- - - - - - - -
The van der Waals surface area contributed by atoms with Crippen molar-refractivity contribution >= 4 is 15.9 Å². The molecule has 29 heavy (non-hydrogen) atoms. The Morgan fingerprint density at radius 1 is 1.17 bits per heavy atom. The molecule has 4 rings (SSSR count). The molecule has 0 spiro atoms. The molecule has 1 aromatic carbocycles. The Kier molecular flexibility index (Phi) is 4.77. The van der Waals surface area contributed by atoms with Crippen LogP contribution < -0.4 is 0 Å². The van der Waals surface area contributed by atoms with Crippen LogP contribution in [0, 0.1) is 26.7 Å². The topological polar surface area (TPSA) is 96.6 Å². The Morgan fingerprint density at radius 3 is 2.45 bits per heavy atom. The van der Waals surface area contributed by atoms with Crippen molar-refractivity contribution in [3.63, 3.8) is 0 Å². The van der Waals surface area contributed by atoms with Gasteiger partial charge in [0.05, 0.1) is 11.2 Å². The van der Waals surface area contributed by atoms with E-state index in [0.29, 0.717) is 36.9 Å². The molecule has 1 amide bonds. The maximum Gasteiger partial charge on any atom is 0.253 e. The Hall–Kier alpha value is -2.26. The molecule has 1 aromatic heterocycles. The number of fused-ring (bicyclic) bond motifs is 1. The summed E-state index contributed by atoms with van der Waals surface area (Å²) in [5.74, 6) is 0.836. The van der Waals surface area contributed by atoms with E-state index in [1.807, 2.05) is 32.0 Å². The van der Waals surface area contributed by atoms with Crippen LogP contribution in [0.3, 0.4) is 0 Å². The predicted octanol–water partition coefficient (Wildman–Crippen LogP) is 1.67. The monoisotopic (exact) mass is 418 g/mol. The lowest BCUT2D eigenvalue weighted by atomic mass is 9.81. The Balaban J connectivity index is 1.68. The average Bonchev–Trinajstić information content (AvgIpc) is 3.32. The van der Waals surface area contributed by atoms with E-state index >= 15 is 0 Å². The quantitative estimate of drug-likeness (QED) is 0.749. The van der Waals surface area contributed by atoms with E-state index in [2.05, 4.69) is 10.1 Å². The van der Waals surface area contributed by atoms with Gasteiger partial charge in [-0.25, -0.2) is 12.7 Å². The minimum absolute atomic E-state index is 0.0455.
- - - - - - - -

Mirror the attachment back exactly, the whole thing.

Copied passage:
The van der Waals surface area contributed by atoms with Crippen molar-refractivity contribution >= 4 is 15.9 Å². The molecule has 29 heavy (non-hydrogen) atoms. The Morgan fingerprint density at radius 1 is 1.17 bits per heavy atom. The molecule has 4 rings (SSSR count). The molecule has 0 spiro atoms. The molecule has 1 aromatic carbocycles. The Kier molecular flexibility index (Phi) is 4.77. The van der Waals surface area contributed by atoms with Crippen LogP contribution < -0.4 is 0 Å². The van der Waals surface area contributed by atoms with Crippen LogP contribution in [0, 0.1) is 26.7 Å². The topological polar surface area (TPSA) is 96.6 Å². The Morgan fingerprint density at radius 3 is 2.45 bits per heavy atom. The van der Waals surface area contributed by atoms with Crippen molar-refractivity contribution in [3.63, 3.8) is 0 Å². The van der Waals surface area contributed by atoms with Gasteiger partial charge in [0.05, 0.1) is 11.2 Å². The van der Waals surface area contributed by atoms with E-state index in [0.29, 0.717) is 36.9 Å². The molecule has 1 amide bonds. The maximum Gasteiger partial charge on any atom is 0.253 e. The Hall–Kier alpha value is -2.26. The molecule has 1 aromatic heterocycles. The number of fused-ring (bicyclic) bond motifs is 1. The summed E-state index contributed by atoms with van der Waals surface area (Å²) in [5.74, 6) is 0.836. The van der Waals surface area contributed by atoms with E-state index in [1.807, 2.05) is 32.0 Å². The van der Waals surface area contributed by atoms with Crippen LogP contribution in [0.3, 0.4) is 0 Å². The predicted octanol–water partition coefficient (Wildman–Crippen LogP) is 1.67. The monoisotopic (exact) mass is 418 g/mol. The lowest BCUT2D eigenvalue weighted by atomic mass is 9.81. The Balaban J connectivity index is 1.68. The average Bonchev–Trinajstić information content (AvgIpc) is 3.32. The van der Waals surface area contributed by atoms with E-state index >= 15 is 0 Å². The quantitative estimate of drug-likeness (QED) is 0.749. The van der Waals surface area contributed by atoms with E-state index in [2.05, 4.69) is 10.1 Å². The van der Waals surface area contributed by atoms with Gasteiger partial charge in [-0.25, -0.2) is 12.7 Å². The minimum absolute atomic E-state index is 0.0455.